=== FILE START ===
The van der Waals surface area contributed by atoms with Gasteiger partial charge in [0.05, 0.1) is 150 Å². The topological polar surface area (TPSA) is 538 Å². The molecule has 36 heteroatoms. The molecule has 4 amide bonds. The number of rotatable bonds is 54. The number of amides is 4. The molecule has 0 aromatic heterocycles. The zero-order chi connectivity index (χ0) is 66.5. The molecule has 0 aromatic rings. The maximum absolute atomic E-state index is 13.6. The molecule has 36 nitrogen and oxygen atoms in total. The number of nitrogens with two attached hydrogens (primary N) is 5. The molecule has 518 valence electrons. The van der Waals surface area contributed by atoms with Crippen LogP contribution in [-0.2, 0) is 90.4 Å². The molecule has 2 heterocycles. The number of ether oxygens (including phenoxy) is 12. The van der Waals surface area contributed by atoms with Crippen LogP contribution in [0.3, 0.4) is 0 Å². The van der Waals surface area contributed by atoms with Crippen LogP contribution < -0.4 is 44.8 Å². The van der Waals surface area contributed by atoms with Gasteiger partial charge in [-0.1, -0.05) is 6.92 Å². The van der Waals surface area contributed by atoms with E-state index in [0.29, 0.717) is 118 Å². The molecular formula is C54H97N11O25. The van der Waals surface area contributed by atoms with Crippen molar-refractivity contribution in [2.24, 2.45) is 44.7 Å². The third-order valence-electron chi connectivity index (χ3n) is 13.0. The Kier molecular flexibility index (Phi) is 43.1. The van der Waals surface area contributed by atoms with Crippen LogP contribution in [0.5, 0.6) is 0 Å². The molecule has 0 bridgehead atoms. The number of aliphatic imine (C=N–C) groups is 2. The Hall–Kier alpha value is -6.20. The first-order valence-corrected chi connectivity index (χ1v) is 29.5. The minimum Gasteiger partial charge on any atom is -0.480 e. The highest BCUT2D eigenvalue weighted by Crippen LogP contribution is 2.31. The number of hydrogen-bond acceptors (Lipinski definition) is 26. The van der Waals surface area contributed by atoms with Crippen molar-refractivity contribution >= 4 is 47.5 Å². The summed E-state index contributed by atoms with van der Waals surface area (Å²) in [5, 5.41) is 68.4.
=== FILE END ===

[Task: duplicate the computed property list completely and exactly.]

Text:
The van der Waals surface area contributed by atoms with Gasteiger partial charge in [0.05, 0.1) is 150 Å². The topological polar surface area (TPSA) is 538 Å². The molecule has 36 heteroatoms. The molecule has 4 amide bonds. The number of rotatable bonds is 54. The number of amides is 4. The molecule has 0 aromatic heterocycles. The zero-order chi connectivity index (χ0) is 66.5. The molecule has 0 aromatic rings. The maximum absolute atomic E-state index is 13.6. The molecule has 36 nitrogen and oxygen atoms in total. The number of nitrogens with two attached hydrogens (primary N) is 5. The molecule has 518 valence electrons. The van der Waals surface area contributed by atoms with Crippen LogP contribution in [-0.2, 0) is 90.4 Å². The molecule has 2 heterocycles. The number of ether oxygens (including phenoxy) is 12. The van der Waals surface area contributed by atoms with Crippen LogP contribution in [0.3, 0.4) is 0 Å². The van der Waals surface area contributed by atoms with Crippen LogP contribution < -0.4 is 44.8 Å². The van der Waals surface area contributed by atoms with Gasteiger partial charge in [-0.1, -0.05) is 6.92 Å². The van der Waals surface area contributed by atoms with E-state index in [0.29, 0.717) is 118 Å². The molecular formula is C54H97N11O25. The van der Waals surface area contributed by atoms with Crippen molar-refractivity contribution in [2.24, 2.45) is 44.7 Å². The third-order valence-electron chi connectivity index (χ3n) is 13.0. The Kier molecular flexibility index (Phi) is 43.1. The van der Waals surface area contributed by atoms with Crippen LogP contribution in [0.5, 0.6) is 0 Å². The molecule has 0 bridgehead atoms. The number of aliphatic imine (C=N–C) groups is 2. The Hall–Kier alpha value is -6.20. The first-order valence-corrected chi connectivity index (χ1v) is 29.5. The minimum Gasteiger partial charge on any atom is -0.480 e. The highest BCUT2D eigenvalue weighted by Crippen LogP contribution is 2.31. The number of hydrogen-bond acceptors (Lipinski definition) is 26. The van der Waals surface area contributed by atoms with Crippen molar-refractivity contribution >= 4 is 47.5 Å². The summed E-state index contributed by atoms with van der Waals surface area (Å²) in [5, 5.41) is 68.4.